We decided as a family not to support commercialization this holiday. Our kids are either grown or teenagers and we are having a vintage Christmas. We will give used stuff to each other. Recycle, reuse and keep what little money we have in our pocket! The meaning of Christmas has been lost for so long, it is about being together as a family and that is exactly what we intend to do.
Jobs are up because of extra xmas help! they will be gone come mid January. department stores, UPS, FED-EX. These are all temp jobs. Yes spending was up! Early Xmas shopping, school supplies.
I do not know whom these people are trying to fool. They just tell us what we want to hear. Things really do not look very good out there, I'M SCARED!!!!!
MORE ON MSN MONEY
Copyright © 2013 Microsoft. All rights reserved.
Quotes are real-time for NASDAQ, NYSE and AMEX. See delay times for other exchanges.
Fundamental company data and historical chart data provided by Thomson Reuters (click for restrictions). Real-time quotes provided by BATS Exchange. Real-time index quotes and delayed quotes supplied by Interactive Data Real-Time Services. Fund summary, fund performance and dividend data provided by Morningstar Inc. Analyst recommendations provided by Zacks Investment Research. StockScouter data provided by Verus Analytics. IPO data provided by Hoover's Inc. Index membership data provided by SIX Financial Information.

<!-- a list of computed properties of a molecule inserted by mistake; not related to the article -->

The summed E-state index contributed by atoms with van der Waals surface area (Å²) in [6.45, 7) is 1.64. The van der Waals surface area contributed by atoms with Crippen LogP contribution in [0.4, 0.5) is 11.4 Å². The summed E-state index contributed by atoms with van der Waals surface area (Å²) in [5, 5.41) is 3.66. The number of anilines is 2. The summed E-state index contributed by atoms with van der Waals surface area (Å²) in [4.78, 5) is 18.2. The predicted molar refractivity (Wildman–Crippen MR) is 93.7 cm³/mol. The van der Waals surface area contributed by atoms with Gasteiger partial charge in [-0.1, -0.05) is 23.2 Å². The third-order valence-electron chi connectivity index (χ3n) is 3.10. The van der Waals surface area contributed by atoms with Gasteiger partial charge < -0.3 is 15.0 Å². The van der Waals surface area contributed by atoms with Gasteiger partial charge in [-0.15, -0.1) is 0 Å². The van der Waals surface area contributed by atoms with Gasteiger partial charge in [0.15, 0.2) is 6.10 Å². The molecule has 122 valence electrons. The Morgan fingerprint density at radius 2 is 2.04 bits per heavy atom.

In the never-ending contest for sales, American carmakers are pulling ahead.
VIDEO ON MSN MONEY
Top Stocks provides analysis about the most noteworthy stocks in the market each day, combining some of the best content from around the MSN Money site and the rest of the Web.
Contributors include professional investors and journalists affiliated with MSN Money.
Follow us on Twitter @topstocksmsn.